The wonder of creation

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We can only marvel at the intricacies of the brain and its body/mind/emotions connections. It is not surprising that the early Christians felt that the only response that we could make to the beauty of God’s creation, of which we are an integral part, would be one of wonder and awe. Evagrius of Pontus (4th c CE), one of the famous Desert Fathers and teacher of John Cassian, saw Nature in fact as the first stepping stones on the spiritual journey. To him it was the first level of contemplation, as Nature was to him and the other Desert hermits a manifestation of the Unmanifest, the Divine. At that level we are transported from ordinary surface reality and leave behind, however temporarily, the duality of the perspective of the ‘ego’ and receive glimpses of the Oneness of Divine Reality. He wrote in a letter to his friend Melania: “As for those who are far from God….God has made it possible for them to come near to the knowledge of him and his love for them through the medium of creatures.” I am sure many of us have had these moments of self-forgetting, a feeling of oneness filled with joy and gratitude, perhaps when faced with a beautiful sunrise or sunset, or being immersed in the light of the full moon, or surrounded by a desert suddenly in bloom or standing alone on top of a snowy mountain. These moments are unforgettable and instil an absolute conviction of the existence of this Higher Reality that encompasses and enfolds all. 

We then ‘know’ that the Divine essence in us and around us. Jesus said in the Gospel of Thomas:  “I am the light that is over all things. I am all: from me all has come forth, and to me all has reached. Split the wood; I am there. Lift up the stone, and you will find me there.” This level of consciousness then leads us to, according to Evagrius, eventually to the second level of contemplation of things not seen by the senses, but directly ‘by a simple glance of the spirit’, which is the outcome of deep, silent contemplative prayer or ‘pure prayer’, as the Desert Fathers and Mothers called it. They taught that it is only possible to move through these levels by gradually letting go of all thoughts, images and forms ( in other words the ‘ego’, our left-brain thinking). It is a move from multiplicity to simplicity and into silence purely by faithfully repeating a ‘formula’ as they called it. As you know, this is the basis of Christian Meditation as re-discovered by John Main in the writings of John Cassian. He stressed that “We know that God is intimately with us and we know also that he is infinitely beyond us. It is only through deep and liberating silence that we can reconcile the polarities of this mysterious paradox.”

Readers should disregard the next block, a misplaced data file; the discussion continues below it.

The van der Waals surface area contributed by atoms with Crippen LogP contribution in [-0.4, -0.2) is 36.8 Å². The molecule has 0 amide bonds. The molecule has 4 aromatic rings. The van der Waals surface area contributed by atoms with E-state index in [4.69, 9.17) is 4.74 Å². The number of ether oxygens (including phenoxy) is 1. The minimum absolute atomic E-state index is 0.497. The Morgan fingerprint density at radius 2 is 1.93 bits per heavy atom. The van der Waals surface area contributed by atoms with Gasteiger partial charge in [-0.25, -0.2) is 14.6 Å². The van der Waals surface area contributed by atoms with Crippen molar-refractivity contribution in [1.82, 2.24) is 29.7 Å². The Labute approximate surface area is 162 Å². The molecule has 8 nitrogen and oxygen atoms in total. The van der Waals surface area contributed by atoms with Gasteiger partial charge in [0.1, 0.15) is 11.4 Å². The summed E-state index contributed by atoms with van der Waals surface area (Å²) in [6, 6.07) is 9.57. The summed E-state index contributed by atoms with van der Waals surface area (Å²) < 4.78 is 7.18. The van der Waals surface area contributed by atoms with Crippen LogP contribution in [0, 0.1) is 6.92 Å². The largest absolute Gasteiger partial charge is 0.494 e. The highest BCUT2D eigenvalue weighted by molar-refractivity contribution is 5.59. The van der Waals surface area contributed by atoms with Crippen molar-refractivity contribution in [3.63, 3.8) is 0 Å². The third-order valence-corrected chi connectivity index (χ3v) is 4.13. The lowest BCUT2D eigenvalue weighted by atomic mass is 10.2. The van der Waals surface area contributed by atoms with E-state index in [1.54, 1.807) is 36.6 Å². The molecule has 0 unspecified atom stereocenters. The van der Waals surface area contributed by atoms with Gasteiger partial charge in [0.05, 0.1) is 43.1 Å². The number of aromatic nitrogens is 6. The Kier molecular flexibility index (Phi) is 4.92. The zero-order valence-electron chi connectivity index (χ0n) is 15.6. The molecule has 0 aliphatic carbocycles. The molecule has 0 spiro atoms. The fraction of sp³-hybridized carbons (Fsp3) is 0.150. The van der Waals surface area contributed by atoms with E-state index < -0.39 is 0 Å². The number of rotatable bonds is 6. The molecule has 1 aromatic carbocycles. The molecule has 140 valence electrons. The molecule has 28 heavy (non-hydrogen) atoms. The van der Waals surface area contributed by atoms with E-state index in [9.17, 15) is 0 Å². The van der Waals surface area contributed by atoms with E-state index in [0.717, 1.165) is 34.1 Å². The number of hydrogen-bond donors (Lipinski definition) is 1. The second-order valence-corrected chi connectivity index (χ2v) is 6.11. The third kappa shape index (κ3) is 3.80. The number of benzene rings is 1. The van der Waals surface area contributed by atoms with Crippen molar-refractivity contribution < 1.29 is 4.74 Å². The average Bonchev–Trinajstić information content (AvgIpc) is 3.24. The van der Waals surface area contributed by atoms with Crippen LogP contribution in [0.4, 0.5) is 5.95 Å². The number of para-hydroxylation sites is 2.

We saw in the previous three Weekly Teachings that we have the God-given ability to be open to this different mode of perception, entering onto the path towards these two levels of contemplation. But we all know that the key – paying one-pointed attention to our mantra – is far from easy. Many of us, when faced with a mind full of thoughts and images come to the conclusion that ‘This is not for me!’ ‘I can’t do this’ and we give up. We are not the only ones. Plotinus (205 – 270) – a great influence on early Christianity – said “How is it that, having such great things within us, we do not perceive them….How is it that some people never activate them at all?” But we have the choice to give up or persevere. John Cassian stressed the importance of free-will here: “Consequently there always remains in the human being a free will that can either neglect or love … Grace.” 

This quote shows that not only paying attention is needed but also grace. We can’t enter this higher awareness purely by will-power. We need the support of the Cosmic Spirit, which reaches us through the spiritual part of our being.  This gift of support of the Cosmic/Holy Spirit we call ‘grace’ in the Christian tradition. As Evagrius puts it: “The Holy Spirit takes compassion on our weakness, and though we are impure he often comes to visit us. If he should find our spirit praying to him out of love for the truth he then descends upon it and dispels the whole army of thoughts and reasoning that besets it.” The important part in this quote is ‘If he should find our spirit praying to him out of love for the truth’. For this gift of grace to reach us, our intention, our longing to re-link with a Higher Reality – ‘our love for the truth’ – plays an even more important part than one-pointed attention on our word.

Picture Pexels

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